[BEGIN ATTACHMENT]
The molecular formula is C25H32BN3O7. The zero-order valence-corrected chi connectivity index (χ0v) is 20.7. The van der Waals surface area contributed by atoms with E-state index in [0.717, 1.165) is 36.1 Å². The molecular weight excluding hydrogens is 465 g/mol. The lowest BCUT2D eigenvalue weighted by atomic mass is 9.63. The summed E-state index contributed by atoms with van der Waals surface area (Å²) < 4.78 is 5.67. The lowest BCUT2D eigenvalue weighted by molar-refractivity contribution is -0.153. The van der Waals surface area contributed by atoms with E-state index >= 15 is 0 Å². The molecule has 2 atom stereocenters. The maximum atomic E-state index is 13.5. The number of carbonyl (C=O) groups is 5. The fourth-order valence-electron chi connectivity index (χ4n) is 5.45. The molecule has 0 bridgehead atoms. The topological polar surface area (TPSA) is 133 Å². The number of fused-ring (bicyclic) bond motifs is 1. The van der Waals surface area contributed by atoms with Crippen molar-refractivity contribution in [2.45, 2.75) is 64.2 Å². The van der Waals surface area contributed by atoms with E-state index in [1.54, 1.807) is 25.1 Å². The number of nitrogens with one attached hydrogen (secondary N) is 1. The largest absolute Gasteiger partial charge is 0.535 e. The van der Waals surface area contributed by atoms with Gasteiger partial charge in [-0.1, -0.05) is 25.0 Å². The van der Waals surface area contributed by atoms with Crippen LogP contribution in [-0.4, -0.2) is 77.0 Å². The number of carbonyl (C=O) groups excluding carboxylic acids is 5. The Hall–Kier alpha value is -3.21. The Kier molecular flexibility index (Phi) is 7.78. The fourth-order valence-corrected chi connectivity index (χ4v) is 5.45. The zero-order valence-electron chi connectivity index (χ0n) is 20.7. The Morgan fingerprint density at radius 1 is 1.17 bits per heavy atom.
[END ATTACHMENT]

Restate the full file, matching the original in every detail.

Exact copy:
The molecular formula is C25H32BN3O7. The zero-order valence-corrected chi connectivity index (χ0v) is 20.7. The van der Waals surface area contributed by atoms with E-state index in [0.717, 1.165) is 36.1 Å². The molecular weight excluding hydrogens is 465 g/mol. The lowest BCUT2D eigenvalue weighted by atomic mass is 9.63. The summed E-state index contributed by atoms with van der Waals surface area (Å²) < 4.78 is 5.67. The lowest BCUT2D eigenvalue weighted by molar-refractivity contribution is -0.153. The van der Waals surface area contributed by atoms with E-state index >= 15 is 0 Å². The molecule has 2 atom stereocenters. The maximum atomic E-state index is 13.5. The number of carbonyl (C=O) groups is 5. The fourth-order valence-electron chi connectivity index (χ4n) is 5.45. The molecule has 0 bridgehead atoms. The topological polar surface area (TPSA) is 133 Å². The number of fused-ring (bicyclic) bond motifs is 1. The van der Waals surface area contributed by atoms with Crippen molar-refractivity contribution in [2.45, 2.75) is 64.2 Å². The van der Waals surface area contributed by atoms with E-state index in [1.54, 1.807) is 25.1 Å². The number of nitrogens with one attached hydrogen (secondary N) is 1. The largest absolute Gasteiger partial charge is 0.535 e. The van der Waals surface area contributed by atoms with Gasteiger partial charge in [-0.1, -0.05) is 25.0 Å². The van der Waals surface area contributed by atoms with Crippen LogP contribution in [-0.4, -0.2) is 77.0 Å². The number of carbonyl (C=O) groups excluding carboxylic acids is 5. The Hall–Kier alpha value is -3.21. The Kier molecular flexibility index (Phi) is 7.78. The fourth-order valence-corrected chi connectivity index (χ4v) is 5.45. The zero-order valence-electron chi connectivity index (χ0n) is 20.7. The Morgan fingerprint density at radius 1 is 1.17 bits per heavy atom.